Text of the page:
IDYLL: From the Aerie

A Prose-Narrated Video by Richard Kerry Holtzin


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ADDITIONAL PROGRAM NOTES

Note: At the start of the video are essential program highlights the reader may first want to read. Otherwise, the following information relates all other background details.

An introduction to Idyll: From the Aerie: The rudimentary draft of this composition on Nature got its start in 1968 during the latter part of my enlistment in the Navy, whose intermittent modifications over the years rendered a seeming final draft in Paris, France in 1983. Before I left that atmospheric City of Lights, I mailed a copy to Professor Ronald Watkins, in England, whose claim to fame, as a celebrated Shakespearean director, lecturer, and author, eventually earned him the Order of the British Empire. Hence, his legacy as “Sir Ronald Watkins.” (And long before that, I had studied the Bard’s plays and sonnets under his tutelage in the early 1970s. Since then he I became friends and his influence on my life was always profound.) It was a year or so later after I returned to the Colorado Rockies when I received a surprise package in the mail. Inside was a letter and a studio recorded cassette tape of my work. The professor casually mentioned in his correspondence that he thought I might enjoy hearing my work as an audible interpretation. In this case, his audible narration of Idyll in the veritable King’s English! 

Originally written in the style of poetic rhyming couplet, the draft was later changed to free verse and imagery. Over many years of rewriting Idyll’s portrayal of seeming ordinary and amending scenes throughout the day its expressive chronicle had evolved to seven-line verses, with an average of eleven or twelve feet per line (the overall meter). Each verse framed the conscious report of the composition, with a three-line followup meant to serve as a rejoinder. Thus, a subconscious report. Here is an example of both aspects:

     A solitary hawk flies into the ethereal vault, 
     turning on lithe wings that draw lazy circles. 
     Ascending ever higher into the azure dome, 
     and indistinguishable, like a small ebony dot, 
     the raptor resembles a silent spirit departing. 
     Then vanishes and reappears, again and again, 
     performing graceful ballet to unheard music. 

          It teases one to peer into that tunneling dimension
          where birds, like clouds, float along like cotton,
          one using effortless wing, the other effortless wind.

Here’s another sample verse:

     The sun had finally met and courted her west
     and eventide lingers lonely, then wanes.
     The mask of nightfall steals quickly its place,
     as though in waiting for the perfect moment.
     Countless high lighted lanterns begin poking
     scintillating eyes through a black tarp, one by one.
     Soon an inverted field of twinkling candles appear.

          Shimmering their starlight, I gaze back at them, through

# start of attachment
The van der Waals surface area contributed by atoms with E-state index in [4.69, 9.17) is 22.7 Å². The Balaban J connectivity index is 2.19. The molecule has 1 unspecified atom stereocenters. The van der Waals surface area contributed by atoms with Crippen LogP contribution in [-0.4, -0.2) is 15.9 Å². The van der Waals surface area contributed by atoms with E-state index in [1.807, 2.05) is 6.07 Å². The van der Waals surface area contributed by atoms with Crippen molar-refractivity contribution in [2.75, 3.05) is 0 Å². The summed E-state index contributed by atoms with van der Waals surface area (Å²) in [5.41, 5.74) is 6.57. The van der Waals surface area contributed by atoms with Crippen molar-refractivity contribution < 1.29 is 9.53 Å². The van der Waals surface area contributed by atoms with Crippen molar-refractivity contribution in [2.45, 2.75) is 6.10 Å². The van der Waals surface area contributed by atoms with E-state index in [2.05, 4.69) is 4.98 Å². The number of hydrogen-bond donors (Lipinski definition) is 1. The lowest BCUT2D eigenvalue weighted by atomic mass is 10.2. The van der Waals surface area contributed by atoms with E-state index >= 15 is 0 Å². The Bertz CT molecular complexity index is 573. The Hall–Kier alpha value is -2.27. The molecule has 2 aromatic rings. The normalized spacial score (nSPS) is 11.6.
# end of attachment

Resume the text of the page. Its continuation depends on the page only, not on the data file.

ephemeral worlds of time and time––to the collector of all
          time––where it all, somehow, must fall back upon itself.

Combined, the dialogue of the verses creates a medium and incentive of the narrative based on my own recount of similar observations over many years (and in different parts of the world). Hence, watching Nature’s affairs throughout an entire day, then later jotting down on paper what my senses perceived.

Using the enticement of imagery that abetted and embellished those observations (i.e., a florid use of purple prose), I was always indebted to Professor Watkins for his insights and instruction when applying imagery’s capacity meant to paint pictures by words and phrases. For this reason, I sent a copy of Idyll and thanked him for what he had taught me over the years (mainly through regular correspondence). Naturally, the greater credit was owed to William Shakespeare, whom the professor thought was the penultimate when applying figurative language to his plays and sonnets. 

Since our first meeting at the University of Colorado’s Mary Rippon Outdoor Theater, this soft-spoken man from Harrow-on-the-Hill was indeed instrumental in my life in many ways, and remains an influence even though he has since exchanged his Form for the Formless. My reason for sharing Idyll with him was also solely meant to demonstrate how much his guidance had helped me (as a writer), particularly employing the literary art of imagery throughout the text. 

The intricacies of Idyll’s import to my senses: Like a circle, this essay of meditative prose begins at a certain point in time and ends at the same point, only twenty-four hours later. As a chronometer measures moments, the effect on my gates of perception, including a fair amount of presentiment, by way of anticipation of diurnal changes of waxing and waning light throughout the day, was boundless and blissful. Curiously, and for the most part, a linear concept of time in Idyll’s report appears to be wholly absent. Almost from the start of composing this work, that is, the mental construct of recall that was later rendered in prose with a rhythmic meter, the narrative set its course on describing something extraordinary taking place before me––the sentinel ensconced in a provisional aerie––and where a seeming ordinary day in passing became extraordinary. In this light, eternity peeked through the ken of a prosaic and changing tableau, thereby presenting a whole other view of process and reality. Actually, a better way to say it is how a heightened sense of temporality was newly conveyed through a circular stream of transitory moments. As such, I was a witness to altering moods, and at some arcane level, I sensed something extraordinary had reached out to me or perhaps I let go and reached out to something else.